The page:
Cardiomyopathy

Cardiomyopathy is a weakening of the heart muscle or a change in heart muscle structure. It is commonly associated with inadequate heart pumping or other heart function abnormalities.  

When the heart muscle weakens, the amount of blood ejected with each heart beat declines. The type of heart failure is called systolic dysfunction.

 Patients may have symptoms due to reduced function of the heart such as congestion (swelling of the feet and ankles; fluid in the lungs) or fatigue (shortness of breath, less stamina). In some cases, the heart may pump blood out to the body in a normal manner but have problems with filling between each heart beat. This type of heart failure is called diastolic dysfunction

Specific types of cardiomyopathy may include:

  • alcoholic cardiomyopathy  

  • dilated cardiomyopathy  

  • hypertrophic cardiomyopathy/idiopathic cardiomyopathy  

  • ischemic cardiomyopathy  

  • peripartum cardiomyopathy  

  • restrictive cardiomyopathy  

Risk factors

Cardiomyopathy can be caused by viral infections, heart attacks, alcoholism, long–term, severe high blood pressure, metabolic diseases (diabetes, thyroid), nutritional deficiencies (particularly selenium, thiamine, and L–carnitine),  prior medical treatment  (cancer treatment, in particular doxarubicin), and end–stage kidney disease.

Symptoms

Patients with cardiomyopathy may present with one or several of the following symptoms:

  • abdominal swelling or enlargement

  • change in mental status

  • chest pain

  • cough

  • decreased alertness/difficulty concentrating

  • decreasing ability to tolerate physical exertion

  • dizziness

  • fainting

  • fatigue

  • high blood pressure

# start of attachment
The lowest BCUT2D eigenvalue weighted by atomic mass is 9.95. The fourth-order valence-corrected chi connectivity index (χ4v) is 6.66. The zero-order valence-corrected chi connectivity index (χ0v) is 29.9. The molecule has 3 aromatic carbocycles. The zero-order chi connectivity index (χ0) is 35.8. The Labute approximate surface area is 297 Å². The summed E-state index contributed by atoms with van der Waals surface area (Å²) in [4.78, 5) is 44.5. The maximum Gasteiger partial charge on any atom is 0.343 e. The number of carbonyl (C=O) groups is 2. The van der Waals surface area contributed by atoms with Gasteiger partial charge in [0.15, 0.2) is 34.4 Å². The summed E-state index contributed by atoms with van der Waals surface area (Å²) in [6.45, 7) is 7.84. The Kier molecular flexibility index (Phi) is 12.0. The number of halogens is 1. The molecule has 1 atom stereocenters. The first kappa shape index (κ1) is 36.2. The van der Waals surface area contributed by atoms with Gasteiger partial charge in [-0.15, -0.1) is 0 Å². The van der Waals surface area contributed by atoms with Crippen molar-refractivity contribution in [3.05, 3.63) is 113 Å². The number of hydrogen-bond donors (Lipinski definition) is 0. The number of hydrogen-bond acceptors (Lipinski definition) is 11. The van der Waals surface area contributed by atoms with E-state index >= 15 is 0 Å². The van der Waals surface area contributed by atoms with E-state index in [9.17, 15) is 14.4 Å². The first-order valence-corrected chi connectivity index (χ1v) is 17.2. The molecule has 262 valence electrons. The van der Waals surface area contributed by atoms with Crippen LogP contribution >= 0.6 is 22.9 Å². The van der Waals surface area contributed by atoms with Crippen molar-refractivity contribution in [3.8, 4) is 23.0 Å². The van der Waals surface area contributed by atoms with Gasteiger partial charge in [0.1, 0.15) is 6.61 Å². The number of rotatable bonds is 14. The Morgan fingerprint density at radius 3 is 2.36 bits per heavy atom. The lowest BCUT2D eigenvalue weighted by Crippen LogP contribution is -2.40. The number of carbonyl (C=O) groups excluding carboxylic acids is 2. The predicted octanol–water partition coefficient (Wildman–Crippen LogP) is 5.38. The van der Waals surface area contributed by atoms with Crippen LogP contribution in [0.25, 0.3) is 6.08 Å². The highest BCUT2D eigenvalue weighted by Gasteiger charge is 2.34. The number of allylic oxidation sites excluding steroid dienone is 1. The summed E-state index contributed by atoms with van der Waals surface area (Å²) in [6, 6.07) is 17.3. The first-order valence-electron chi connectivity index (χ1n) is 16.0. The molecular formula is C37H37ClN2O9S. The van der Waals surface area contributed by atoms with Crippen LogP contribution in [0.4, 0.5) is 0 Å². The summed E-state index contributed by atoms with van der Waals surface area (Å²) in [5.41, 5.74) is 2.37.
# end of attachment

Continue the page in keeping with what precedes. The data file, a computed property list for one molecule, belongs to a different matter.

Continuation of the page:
• light–headedness

  • loss of appetite

  • low amount of urine during daytime

  • need to urinate at night

  • palpitations

  • shortness of breath

  • swelling of legs, ankles, or other portion of the body

Diagnostic Tools

Many tests are used to diagnose cardiomyopathy. Usually, more than one test is done before a definitive diagnosis can be made. These tests may include: 

  • physical examination and patient history   

  • blood tests (b–type naturetic peptide)

  • ECG 

  • chest X–ray  

  • echocardiogram 

  • cardiac catheterization and coronary angiography  

  • chest CT scan  

  • chest MRI  

  • myocardial biopsy  

Treatment Options

Both medication and surgery may be considered for patients with cardiomyopathy. Medications for cardiomyopathy may include:

  • ACE inhibitors  

  • beta blockers  

  • diuretics  

  • positive inotropic agents chemicals which help the heart contract.

  • Other vasodilators (nitrates) 

If medications alone do not work, physicians may consider the following treatment options:

  • biventricular pacemaker/defibrillator (cardiac resynchronization therapy): a device which is placed in the heart chambers to help coordinate the pumping action of both sides of the heart.

  • pacemakers with defibrillation functions

In severe cases, surgeons may also consider the following procedures to sustain life until a transplant donor becomes available:

  • dynamic cardiomyoplasty: a procedure used for heart failure, where muscle from the chest wall is wrapped around the heart to help it contract

  • heart transplant  

  • left ventricular assist device (LVAD): a left ventricular assist device (LVAD or VAD) placed inside the chest to help the heart pump blood

Diagrams:
Click images to enlarge

Normal Heart
Normal Heart 

 

 

Systolic Failure
Heart with Systolic Heart Failure 

 

Diastolic Failure
Heart with Diastolic Heart Failure

 

Resynchronization Therapy
Cardiac Resynchronization Therapy

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